A true warrior queen

Zenobia in Chains, 1859, by Harriet Hosmer. The American sculptor Harriet Hosmer portrayed Zenobia twice. This version depicts Zenobia being paraded through Roman in Aurelian’s Triumph. It is impossible to read this statue retrospectively without considering it as a commentary on the dual American questions of the age: women’s rights and abolition. It just figures that when Hosmer showed it in Europe, many questioned whether a woman would have been capable of producing such a monumental work.
My friend K Dee recently put together a photostream of portraits of women to “help me remember, in case I ever start to forget, which sort of female image I find reflects a healthy civil society, and which I do not.” I’m not sure I’d call the collapsing Roman empire a ‘healthy civil society’ but Zenobia is certainly one of its heroines.

In the third century AD, the Roman Empire was coming unglued. Emperors were assassinated, a Persian revolt couldn’t be put down, generals were locked in power struggles, and the frontiers were open to attack. The governor of the eastern provinces chose to deploy his legions to defend his territory rather than fight with other Romans.

Zenobia, Queen of Palmyra, modeled c. 1859; carved after 1859, by Harriet Hosmer. “I have tried to make her too proud to exhibit passion or emotion of any kind; not subdued, though a prisoner; but calm, grand, and strong within herself,” wrote Hosmer.
In the usual manner, he too was murdered.  His son, Vaballathus, was named rex consul imperator dux Romanorum and corrector totius orientis of the new Palmyrene Empire. That was a mouthful for a child who was barely walking, so the real power behind the throne was his mother Zenobia.

Zenobia was the daughter of a governor of Palmyra. While she claimed she was a descendent of the Ptolomies and Dido, Queen of Carthage, she was more likely a Romanized Syrian with some Egyptian and North African ancestry. She was well-educated and fluent in Greek, Aramaic, Egyptian and Latin. And of course—because she is a queen of legend—she was beautiful. It is probably true that she rode, hunted, fought, and drank like her male officers, or she could not have commanded them in the field.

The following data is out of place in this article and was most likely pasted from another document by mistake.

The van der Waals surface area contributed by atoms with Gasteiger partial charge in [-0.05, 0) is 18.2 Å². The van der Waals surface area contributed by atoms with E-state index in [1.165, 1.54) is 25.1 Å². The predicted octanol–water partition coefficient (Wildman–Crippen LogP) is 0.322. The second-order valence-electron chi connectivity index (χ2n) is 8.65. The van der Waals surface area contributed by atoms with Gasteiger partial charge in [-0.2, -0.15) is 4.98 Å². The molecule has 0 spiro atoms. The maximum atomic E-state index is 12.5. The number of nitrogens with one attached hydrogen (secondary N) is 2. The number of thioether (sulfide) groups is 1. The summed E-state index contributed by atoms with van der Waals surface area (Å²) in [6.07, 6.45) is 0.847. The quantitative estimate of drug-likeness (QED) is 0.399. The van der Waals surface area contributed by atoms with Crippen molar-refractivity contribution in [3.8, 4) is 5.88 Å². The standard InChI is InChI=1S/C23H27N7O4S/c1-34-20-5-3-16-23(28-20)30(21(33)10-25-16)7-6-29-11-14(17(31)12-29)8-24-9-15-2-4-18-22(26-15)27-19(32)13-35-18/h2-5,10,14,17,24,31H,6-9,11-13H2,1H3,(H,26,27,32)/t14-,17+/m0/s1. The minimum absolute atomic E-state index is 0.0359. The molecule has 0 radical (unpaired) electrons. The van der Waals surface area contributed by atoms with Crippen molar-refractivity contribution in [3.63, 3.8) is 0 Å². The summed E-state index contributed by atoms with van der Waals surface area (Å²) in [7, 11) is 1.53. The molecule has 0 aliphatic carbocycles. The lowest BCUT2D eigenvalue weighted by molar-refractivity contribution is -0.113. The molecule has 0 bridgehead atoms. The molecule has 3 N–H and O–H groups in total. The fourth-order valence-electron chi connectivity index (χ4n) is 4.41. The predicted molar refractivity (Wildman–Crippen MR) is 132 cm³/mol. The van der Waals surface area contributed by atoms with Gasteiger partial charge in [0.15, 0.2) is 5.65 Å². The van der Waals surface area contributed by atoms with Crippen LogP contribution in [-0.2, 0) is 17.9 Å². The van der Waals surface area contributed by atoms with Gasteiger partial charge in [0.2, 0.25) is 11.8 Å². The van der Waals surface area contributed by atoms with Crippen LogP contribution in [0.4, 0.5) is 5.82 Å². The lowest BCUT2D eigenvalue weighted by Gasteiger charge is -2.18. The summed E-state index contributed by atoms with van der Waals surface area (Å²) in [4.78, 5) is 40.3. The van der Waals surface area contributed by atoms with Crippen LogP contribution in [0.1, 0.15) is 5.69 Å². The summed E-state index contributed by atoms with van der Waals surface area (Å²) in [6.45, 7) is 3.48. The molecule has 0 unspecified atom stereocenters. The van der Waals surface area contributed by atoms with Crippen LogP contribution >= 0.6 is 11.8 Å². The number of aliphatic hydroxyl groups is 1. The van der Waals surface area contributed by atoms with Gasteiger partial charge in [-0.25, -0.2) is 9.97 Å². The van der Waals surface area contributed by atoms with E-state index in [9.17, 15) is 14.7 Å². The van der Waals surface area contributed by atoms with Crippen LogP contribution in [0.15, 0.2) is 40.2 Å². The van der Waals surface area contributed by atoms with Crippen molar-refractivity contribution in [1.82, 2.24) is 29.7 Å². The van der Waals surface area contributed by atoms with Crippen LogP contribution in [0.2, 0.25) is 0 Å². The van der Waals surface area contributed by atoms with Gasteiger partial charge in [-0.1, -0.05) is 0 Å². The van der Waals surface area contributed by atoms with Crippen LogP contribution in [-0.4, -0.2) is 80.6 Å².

Who knows how long the Romans might have ignored her had she contented herself with governing Syria and its surrounds? But by 269, Zenobia was on the move. She conquered Egypt and beheaded its Roman prefect. She proclaimed herself Queen of Egypt.

From that to the absurd: the Duchess of Devonshire dressed as Zenobia for her own Jubilee Costume Ball in 1897. Playing dress-up Zenobia has been popular forever, it seems.
Her victory was short-lived. By 273, Rome had reestablished enough equilibrium to challenge Zenobia. The Emperor Auralian arrived in Syria and crushed Zenobia’s army near Antioch. Zenobia and her son were captured along the Euphrades as they fled by camel.

Aurelian took Zenobia and Vaballathus as hostages to Rome, parading Zenobia in golden chains during his Triumph. Nobody knows whether Zenobia was executed or pardoned, for she disappeared from history at this point. Legend says she was married off and lived to bear several daughters.

Let me know if you’re interested in painting with me in Maine in 2014 or Rochester at any time. Click here for more information on my Maine workshops!

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